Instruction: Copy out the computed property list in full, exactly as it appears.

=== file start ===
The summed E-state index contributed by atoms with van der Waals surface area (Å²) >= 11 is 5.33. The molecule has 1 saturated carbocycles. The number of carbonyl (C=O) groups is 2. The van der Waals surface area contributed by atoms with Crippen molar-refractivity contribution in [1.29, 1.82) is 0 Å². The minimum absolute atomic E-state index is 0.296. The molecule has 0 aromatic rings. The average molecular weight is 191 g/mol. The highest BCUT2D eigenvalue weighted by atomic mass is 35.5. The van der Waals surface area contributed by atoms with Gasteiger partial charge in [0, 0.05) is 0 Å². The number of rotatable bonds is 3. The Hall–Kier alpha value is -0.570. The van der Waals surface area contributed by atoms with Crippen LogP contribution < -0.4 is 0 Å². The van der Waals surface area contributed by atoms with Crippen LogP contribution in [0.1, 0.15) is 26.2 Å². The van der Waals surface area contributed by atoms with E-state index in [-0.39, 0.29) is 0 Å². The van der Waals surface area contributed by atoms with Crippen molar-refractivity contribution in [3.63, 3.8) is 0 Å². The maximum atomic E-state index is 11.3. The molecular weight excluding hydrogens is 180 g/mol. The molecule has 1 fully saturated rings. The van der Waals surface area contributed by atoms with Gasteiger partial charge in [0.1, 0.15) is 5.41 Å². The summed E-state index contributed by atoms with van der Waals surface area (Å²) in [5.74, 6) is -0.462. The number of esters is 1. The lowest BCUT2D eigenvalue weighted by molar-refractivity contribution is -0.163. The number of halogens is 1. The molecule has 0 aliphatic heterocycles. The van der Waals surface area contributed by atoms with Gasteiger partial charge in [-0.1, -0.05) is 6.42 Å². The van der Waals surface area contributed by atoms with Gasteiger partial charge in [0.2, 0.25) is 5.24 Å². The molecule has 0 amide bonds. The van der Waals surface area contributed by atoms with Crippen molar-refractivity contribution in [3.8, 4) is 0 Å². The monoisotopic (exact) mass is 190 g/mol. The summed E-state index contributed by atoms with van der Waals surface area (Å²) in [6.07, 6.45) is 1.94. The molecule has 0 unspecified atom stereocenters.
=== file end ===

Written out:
The summed E-state index contributed by atoms with van der Waals surface area (Å²) >= 11 is 5.33. The molecule has 1 saturated carbocycles. The number of carbonyl (C=O) groups is 2. The van der Waals surface area contributed by atoms with Crippen molar-refractivity contribution in [1.29, 1.82) is 0 Å². The minimum absolute atomic E-state index is 0.296. The molecule has 0 aromatic rings. The average molecular weight is 191 g/mol. The highest BCUT2D eigenvalue weighted by atomic mass is 35.5. The van der Waals surface area contributed by atoms with Gasteiger partial charge in [0, 0.05) is 0 Å². The number of rotatable bonds is 3. The Hall–Kier alpha value is -0.570. The van der Waals surface area contributed by atoms with Crippen LogP contribution < -0.4 is 0 Å². The van der Waals surface area contributed by atoms with Crippen LogP contribution in [0.1, 0.15) is 26.2 Å². The van der Waals surface area contributed by atoms with E-state index in [-0.39, 0.29) is 0 Å². The van der Waals surface area contributed by atoms with Crippen molar-refractivity contribution in [3.63, 3.8) is 0 Å². The maximum atomic E-state index is 11.3. The molecular weight excluding hydrogens is 180 g/mol. The molecule has 1 fully saturated rings. The van der Waals surface area contributed by atoms with Gasteiger partial charge in [0.1, 0.15) is 5.41 Å². The summed E-state index contributed by atoms with van der Waals surface area (Å²) in [5.74, 6) is -0.462. The number of esters is 1. The lowest BCUT2D eigenvalue weighted by molar-refractivity contribution is -0.163. The number of halogens is 1. The molecule has 0 aliphatic heterocycles. The van der Waals surface area contributed by atoms with Gasteiger partial charge in [-0.1, -0.05) is 6.42 Å². The van der Waals surface area contributed by atoms with Gasteiger partial charge in [0.2, 0.25) is 5.24 Å². The molecule has 0 amide bonds. The van der Waals surface area contributed by atoms with Crippen molar-refractivity contribution in [3.8, 4) is 0 Å². The monoisotopic (exact) mass is 190 g/mol. The summed E-state index contributed by atoms with van der Waals surface area (Å²) in [6.07, 6.45) is 1.94. The molecule has 0 unspecified atom stereocenters.